Applying Enterprise Architecture to an EPMO Process Framework

Thinking a bit more about last week’s post on scoping the EPMO.  In that post, I asserted that there are certain “stock” capabilities that an organization requires to execute projects.  Some of those capabilities should be best owned by the EPMO, some by the various PMOs supported by the EPMO, and some jointly owned by both.

image

One thing I left out of that post was a suggested framework for how to determine where a specific capability might actually fall, i.e. should it be considered a centralized capability or a decentralized capability?  As I was thinking about this, I realized that the framework proposed by Jeanne Ross, Peter Weill & David Robertson in their page turning EA book, Enterprise Architecture as Strategy, could be brought to bear on the discussion.

As I’ve mentioned before on this blog, they suggest reviewing architecture from the perspective of unified process and/or data.  Every capability should be reviewed by asking two simple questions:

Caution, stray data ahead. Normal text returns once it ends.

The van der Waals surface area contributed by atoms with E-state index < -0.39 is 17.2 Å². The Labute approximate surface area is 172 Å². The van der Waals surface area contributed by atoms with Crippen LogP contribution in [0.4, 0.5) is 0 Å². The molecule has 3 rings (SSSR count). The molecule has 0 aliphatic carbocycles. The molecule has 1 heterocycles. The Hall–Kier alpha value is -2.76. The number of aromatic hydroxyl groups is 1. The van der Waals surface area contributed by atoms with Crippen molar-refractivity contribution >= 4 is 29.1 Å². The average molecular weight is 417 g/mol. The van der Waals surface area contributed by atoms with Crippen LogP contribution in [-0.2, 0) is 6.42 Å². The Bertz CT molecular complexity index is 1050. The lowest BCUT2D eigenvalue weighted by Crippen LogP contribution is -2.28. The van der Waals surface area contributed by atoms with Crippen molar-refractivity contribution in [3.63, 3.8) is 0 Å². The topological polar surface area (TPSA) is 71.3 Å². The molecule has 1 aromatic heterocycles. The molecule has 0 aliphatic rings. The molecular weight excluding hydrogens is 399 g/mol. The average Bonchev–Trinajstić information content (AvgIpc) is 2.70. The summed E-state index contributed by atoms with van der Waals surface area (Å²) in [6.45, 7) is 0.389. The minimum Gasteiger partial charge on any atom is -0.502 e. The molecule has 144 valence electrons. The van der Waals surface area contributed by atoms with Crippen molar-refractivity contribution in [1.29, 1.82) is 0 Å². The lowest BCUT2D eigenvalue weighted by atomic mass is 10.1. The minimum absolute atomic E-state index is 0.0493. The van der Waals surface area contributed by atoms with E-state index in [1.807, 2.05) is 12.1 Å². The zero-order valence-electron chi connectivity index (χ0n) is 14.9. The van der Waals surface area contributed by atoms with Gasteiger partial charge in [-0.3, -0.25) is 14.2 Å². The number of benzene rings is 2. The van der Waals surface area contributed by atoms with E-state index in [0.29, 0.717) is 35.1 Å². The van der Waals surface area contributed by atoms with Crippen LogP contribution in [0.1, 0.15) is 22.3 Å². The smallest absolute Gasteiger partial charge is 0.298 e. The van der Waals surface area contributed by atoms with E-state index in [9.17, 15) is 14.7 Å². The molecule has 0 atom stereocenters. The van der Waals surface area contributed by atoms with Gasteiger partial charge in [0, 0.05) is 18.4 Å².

1. Do we need to centralize and standardize the process that each of the PMOs and EPMO follow?
  2. Do we need to centralize the data that each of the PMOs and EPMO generate and/or use?

Simply put, you can take each of the capabilities in the above chart and map it on the following 2 X 2:

image

After going through that exercise, that should give you a decent foundation upon which to allocate ownership of the various capabilities inherent in a PM system.

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Applying Enterprise Architecture to an EPMO Process Framework

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